Thoughts. Ramblings. Heavy-hipped. Mango-obsessed.

Beneath the Bravado...

Back in December, I ran one of the most challenging workshops I think I've done in a long time with a group of Year 10 students. I've never come across a group of kids so resistant to writing. And yet, most of them ended up making such a transformation within the time I was with them. I was left amazed, humbled and honoured.

Before I started, I was warned (embarrassingly, apologetically) by a teacher that I shouldn't expect too much from them - that these children wouldn't do very well. How the hell can I go into a workshop thinking like that?

The kids came in dragging their feet, talking, not sitting where they were supposed to, dazed, rude, nonchalant, not participating much. It just all seemed disjointed. One girl just plain refused to take part - she vocally said it. So I asked her to leave. And as she left, she started mouthing off. Another student, quite firmly, told me to leave him alone. And when I asked a teacher to ask him to leave the workshop, she didn't. Instead she asked him to join her so he could work around her. He just sat next to her and didn't lift a finger. One student just kept on staring at me, not smiling or looking away when I noticed.

As the workshop progressed, I was beginning to feel out of my depth. I can't say there weren't times when I wasn't tempted to walk out.

Turns out the students were more pissed off than usual because they hadn't been told they were coming to a workshop. I assumed they had been told. You'd think they would have been. I felt I owed them an apology as we'd both been put in the dark about that. Some students do have a thing about creative writing, so not being told they're going to be in one, for a double period, well, I can imagine that would lower the mood somewhat.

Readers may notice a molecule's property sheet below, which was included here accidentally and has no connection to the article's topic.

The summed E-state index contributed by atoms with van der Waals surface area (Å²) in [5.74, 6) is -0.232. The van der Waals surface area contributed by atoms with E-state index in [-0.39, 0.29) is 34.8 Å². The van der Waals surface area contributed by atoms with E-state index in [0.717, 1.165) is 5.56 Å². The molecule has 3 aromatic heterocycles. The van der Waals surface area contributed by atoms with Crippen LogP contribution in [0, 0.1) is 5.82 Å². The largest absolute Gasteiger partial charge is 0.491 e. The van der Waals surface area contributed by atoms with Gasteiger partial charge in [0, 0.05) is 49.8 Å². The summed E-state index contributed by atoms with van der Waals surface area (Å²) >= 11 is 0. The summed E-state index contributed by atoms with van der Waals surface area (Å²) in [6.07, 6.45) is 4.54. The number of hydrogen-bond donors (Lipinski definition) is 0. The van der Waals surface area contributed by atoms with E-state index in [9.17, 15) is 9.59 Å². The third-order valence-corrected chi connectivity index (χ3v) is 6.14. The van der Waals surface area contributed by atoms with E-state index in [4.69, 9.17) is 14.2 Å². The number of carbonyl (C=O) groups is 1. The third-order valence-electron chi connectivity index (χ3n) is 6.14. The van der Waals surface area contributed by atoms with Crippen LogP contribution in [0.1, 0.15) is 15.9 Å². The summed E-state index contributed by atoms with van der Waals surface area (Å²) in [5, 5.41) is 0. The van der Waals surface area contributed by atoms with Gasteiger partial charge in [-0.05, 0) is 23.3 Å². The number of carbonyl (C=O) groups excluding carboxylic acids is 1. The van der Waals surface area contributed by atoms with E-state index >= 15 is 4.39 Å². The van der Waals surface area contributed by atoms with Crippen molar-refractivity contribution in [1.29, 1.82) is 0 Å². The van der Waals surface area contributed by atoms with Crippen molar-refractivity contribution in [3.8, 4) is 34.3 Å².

Somewhere amidst all the chaos, most of them eventually got into it and an amazing amount of work was produced. These weren't the worst of the bunch at all, these weren't 'underachievers' (I don't believe in the word anyway) - these were very intelligent kids who were rebelling for whatever reason. Maybe rebelling makes them feel they have immediate power - 'cos if they're disrupting a class, they're having an effect on something, albeit negative.

I worked with 2 students whose circumstances almost broke my heart. I hate having one-off workshops with those type of students - they open up to you and then you say bye.

I also learnt that boys have as many self-esteem issues as girls do - just that they face different challenges to girls.

Beneath their bravado, these were really beautiful, highly-intelligent, creative kids.

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